In today’s world, businesses everywhere have some products and services they would like to sell to prospective customers. However, it is very important that companies do everything they can to keep their messaging honest about the products that they are trying to sell. Practices like deceptive marketing (also known as false advertising) damage customers’ trust in companies – and it’s also illegal!

deceptive marketing

How can you tell when a business might not be 100% honest about a product or service? Here are some rather well-known schemes that continue to be used in various forms.

False Price Discounts

This is the seemingly age-old game of advertising a product at a discounted price when the product sells for that price anyways. A good example of this would be if a clothing store ran TV ads for a sale offering a 25% discount on men’s dress shirts that were never priced higher than the advertised discount to begin with.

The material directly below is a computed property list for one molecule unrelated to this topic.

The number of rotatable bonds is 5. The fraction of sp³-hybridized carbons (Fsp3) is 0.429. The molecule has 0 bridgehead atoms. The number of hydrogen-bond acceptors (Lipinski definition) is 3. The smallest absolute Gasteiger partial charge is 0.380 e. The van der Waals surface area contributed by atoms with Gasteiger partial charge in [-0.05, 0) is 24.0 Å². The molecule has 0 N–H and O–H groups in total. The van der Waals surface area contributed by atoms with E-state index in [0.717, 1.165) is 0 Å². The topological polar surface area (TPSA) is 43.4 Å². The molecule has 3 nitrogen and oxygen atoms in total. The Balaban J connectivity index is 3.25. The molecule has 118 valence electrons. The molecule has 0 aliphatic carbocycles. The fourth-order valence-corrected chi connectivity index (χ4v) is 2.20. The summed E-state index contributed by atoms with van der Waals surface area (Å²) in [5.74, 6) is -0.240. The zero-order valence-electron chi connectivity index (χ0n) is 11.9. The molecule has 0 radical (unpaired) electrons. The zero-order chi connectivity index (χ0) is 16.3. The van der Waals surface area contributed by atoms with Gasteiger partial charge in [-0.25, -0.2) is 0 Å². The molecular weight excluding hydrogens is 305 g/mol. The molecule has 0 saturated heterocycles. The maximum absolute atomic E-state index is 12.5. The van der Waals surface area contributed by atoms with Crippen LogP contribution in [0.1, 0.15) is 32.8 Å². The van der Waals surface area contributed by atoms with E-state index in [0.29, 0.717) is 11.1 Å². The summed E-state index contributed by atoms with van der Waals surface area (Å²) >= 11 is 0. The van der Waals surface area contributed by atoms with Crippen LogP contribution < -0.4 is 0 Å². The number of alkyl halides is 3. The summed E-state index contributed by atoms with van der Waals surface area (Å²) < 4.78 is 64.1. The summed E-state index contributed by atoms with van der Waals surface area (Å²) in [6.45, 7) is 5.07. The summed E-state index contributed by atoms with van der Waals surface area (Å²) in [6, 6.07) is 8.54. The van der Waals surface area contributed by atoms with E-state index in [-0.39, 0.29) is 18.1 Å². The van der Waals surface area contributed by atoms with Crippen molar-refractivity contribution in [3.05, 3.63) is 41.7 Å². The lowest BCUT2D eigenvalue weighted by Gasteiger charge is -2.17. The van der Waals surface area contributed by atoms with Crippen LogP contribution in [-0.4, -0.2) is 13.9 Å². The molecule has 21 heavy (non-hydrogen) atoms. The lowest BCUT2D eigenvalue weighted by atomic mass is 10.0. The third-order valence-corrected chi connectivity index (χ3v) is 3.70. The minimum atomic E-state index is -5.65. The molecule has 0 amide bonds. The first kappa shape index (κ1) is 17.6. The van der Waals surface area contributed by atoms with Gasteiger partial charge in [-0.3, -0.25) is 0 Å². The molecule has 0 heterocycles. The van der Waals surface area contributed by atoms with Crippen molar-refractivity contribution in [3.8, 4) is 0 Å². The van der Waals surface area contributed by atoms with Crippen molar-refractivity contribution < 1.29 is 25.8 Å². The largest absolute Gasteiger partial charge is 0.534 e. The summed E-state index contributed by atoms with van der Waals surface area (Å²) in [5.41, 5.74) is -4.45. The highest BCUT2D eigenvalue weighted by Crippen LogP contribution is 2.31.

Misleading Claims

What if the product or service doesn’t provide the benefit it said it would? It could be another example of deceptive marketing. For instance, if the manufacturer of a nutritional supplement says it will cure migraines but there is absolutely no scientific evidence to back up that claim, the company could be subject to a court order to stop advertising that way because of false or misleading claims.

The Classic: Bait and Switch

Here’s another ploy that is frequently used – a store advertises a desirable product that they don’t have in stock at a really really good price to draw customers in, but with the warning that supplies are limited. That way, when people show up to get the deal, the retailer says they’re sold out and then tries to sell a different product.

You now have a better idea of what deceptive marketing is, and how you can keep an eye out for not-so-honest businesses who might not be telling the whole truth about something they are advertising. The better you get at spotting these tactics, the more eagle-eyed of a shopper you can be.